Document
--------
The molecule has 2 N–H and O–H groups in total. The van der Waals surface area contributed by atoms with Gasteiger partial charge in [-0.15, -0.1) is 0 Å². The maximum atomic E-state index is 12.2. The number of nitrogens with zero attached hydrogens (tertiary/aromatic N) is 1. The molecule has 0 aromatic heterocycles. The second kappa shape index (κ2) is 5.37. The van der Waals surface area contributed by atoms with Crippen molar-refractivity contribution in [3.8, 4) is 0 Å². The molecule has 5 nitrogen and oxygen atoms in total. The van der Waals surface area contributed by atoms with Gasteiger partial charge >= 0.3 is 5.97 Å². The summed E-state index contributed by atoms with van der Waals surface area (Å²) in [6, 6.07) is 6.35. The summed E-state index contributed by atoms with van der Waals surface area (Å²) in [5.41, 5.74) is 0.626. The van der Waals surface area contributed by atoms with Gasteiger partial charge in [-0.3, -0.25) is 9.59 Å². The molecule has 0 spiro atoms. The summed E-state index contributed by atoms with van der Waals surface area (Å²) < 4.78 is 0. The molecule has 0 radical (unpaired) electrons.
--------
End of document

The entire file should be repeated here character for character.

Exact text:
The molecule has 2 N–H and O–H groups in total. The van der Waals surface area contributed by atoms with Gasteiger partial charge in [-0.15, -0.1) is 0 Å². The maximum atomic E-state index is 12.2. The number of nitrogens with zero attached hydrogens (tertiary/aromatic N) is 1. The molecule has 0 aromatic heterocycles. The second kappa shape index (κ2) is 5.37. The van der Waals surface area contributed by atoms with Crippen molar-refractivity contribution in [3.8, 4) is 0 Å². The molecule has 5 nitrogen and oxygen atoms in total. The van der Waals surface area contributed by atoms with Gasteiger partial charge >= 0.3 is 5.97 Å². The summed E-state index contributed by atoms with van der Waals surface area (Å²) in [6, 6.07) is 6.35. The summed E-state index contributed by atoms with van der Waals surface area (Å²) in [5.41, 5.74) is 0.626. The van der Waals surface area contributed by atoms with Gasteiger partial charge in [-0.3, -0.25) is 9.59 Å². The molecule has 0 spiro atoms. The summed E-state index contributed by atoms with van der Waals surface area (Å²) < 4.78 is 0. The molecule has 0 radical (unpaired) electrons.